Were Banks Really at the Center of the Prewar Japanese Financial System?
For many years, the dominant view of the Japanese financial system before World War II has been that industrial bank-type banks were at the center, and research emphasizing the role played by capital markets has generally been in the minority. Recent years, however, have seen the publication of research highlighting the development of prewar stock markets, which has sparked a debate challenging the accepted theory. This paper contains a comprehensive reconsideration of the roles played by banks and stock markets from both a quantitative and a qualitative perspective. On the quantitative side, it examines the structure of assets and liabilities in the private nonfinancial sector and long-term data on fund-raising by major manufacturing and public-sector enterprises. It concludes that while the private nonfinancial sector was in general strongly dependent on bank borrowings, when the focus is narrowed to large enterprises there was a high degree of dependence on equity fund- raising. While diachronic trends can be seen in these characteristics, it is clear that they stem from differences in data coverage and not from any basic changes in systems. On the qualitative side, the paper compares the roles played by banks and stock markets in two areas: resource allocation functions (information production functions and risk-bearing functions) and corporate governance functions. While stock markets did play some role in corporate governance, the paper concludes that resource allocation functions were only exhibited within a narrow group of wealthy individuals. On the other hand, banks played a large role in resource allocation functions by supplying risk money, but the paper concludes that their corporate governance functions were insufficient.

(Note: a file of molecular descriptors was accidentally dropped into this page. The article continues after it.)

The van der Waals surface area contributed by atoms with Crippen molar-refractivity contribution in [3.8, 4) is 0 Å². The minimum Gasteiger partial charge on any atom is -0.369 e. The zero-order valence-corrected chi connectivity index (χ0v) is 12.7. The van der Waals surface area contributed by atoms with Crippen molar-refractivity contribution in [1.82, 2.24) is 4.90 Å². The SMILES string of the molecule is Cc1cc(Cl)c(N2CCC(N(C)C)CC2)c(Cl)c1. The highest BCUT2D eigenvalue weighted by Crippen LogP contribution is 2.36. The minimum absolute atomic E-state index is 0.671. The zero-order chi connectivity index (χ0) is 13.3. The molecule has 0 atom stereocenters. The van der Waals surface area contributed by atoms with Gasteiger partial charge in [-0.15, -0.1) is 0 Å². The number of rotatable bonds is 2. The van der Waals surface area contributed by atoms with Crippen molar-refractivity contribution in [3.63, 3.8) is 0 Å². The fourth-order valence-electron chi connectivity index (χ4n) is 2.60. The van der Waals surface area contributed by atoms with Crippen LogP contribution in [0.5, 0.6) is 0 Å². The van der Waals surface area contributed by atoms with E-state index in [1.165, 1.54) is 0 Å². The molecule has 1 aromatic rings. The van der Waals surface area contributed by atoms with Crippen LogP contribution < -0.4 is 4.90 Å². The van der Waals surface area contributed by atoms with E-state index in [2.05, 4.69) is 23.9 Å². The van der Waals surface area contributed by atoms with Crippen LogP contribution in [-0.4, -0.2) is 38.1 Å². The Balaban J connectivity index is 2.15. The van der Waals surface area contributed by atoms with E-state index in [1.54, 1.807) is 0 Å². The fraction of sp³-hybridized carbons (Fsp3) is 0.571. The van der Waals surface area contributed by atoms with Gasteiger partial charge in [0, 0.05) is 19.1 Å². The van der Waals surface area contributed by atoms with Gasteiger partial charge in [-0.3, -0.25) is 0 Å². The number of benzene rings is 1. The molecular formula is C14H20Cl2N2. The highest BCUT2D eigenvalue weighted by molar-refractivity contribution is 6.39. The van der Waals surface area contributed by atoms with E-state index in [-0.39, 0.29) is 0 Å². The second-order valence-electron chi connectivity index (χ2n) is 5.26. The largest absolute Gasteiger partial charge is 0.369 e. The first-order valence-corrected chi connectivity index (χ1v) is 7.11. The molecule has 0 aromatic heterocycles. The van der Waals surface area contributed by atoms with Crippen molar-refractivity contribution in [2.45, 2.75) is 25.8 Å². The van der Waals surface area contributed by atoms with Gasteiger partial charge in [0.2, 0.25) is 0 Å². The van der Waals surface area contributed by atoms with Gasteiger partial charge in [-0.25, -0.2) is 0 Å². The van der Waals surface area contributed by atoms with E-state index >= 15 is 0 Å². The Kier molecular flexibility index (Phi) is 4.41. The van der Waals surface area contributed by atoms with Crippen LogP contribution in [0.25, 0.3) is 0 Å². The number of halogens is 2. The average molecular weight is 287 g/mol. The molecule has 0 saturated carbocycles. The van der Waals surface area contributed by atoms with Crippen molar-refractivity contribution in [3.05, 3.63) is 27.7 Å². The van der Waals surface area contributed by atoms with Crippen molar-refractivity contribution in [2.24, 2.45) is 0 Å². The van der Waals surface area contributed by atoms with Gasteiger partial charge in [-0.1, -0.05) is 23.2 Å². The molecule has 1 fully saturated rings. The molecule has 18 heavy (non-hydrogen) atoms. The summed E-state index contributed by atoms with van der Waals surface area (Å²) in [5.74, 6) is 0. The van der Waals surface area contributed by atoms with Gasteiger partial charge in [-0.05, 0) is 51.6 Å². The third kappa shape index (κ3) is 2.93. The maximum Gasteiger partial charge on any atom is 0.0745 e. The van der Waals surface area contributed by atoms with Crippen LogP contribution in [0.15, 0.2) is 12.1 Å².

Volume (Year): 25 (2007)
Issue (Month): 1 (March)
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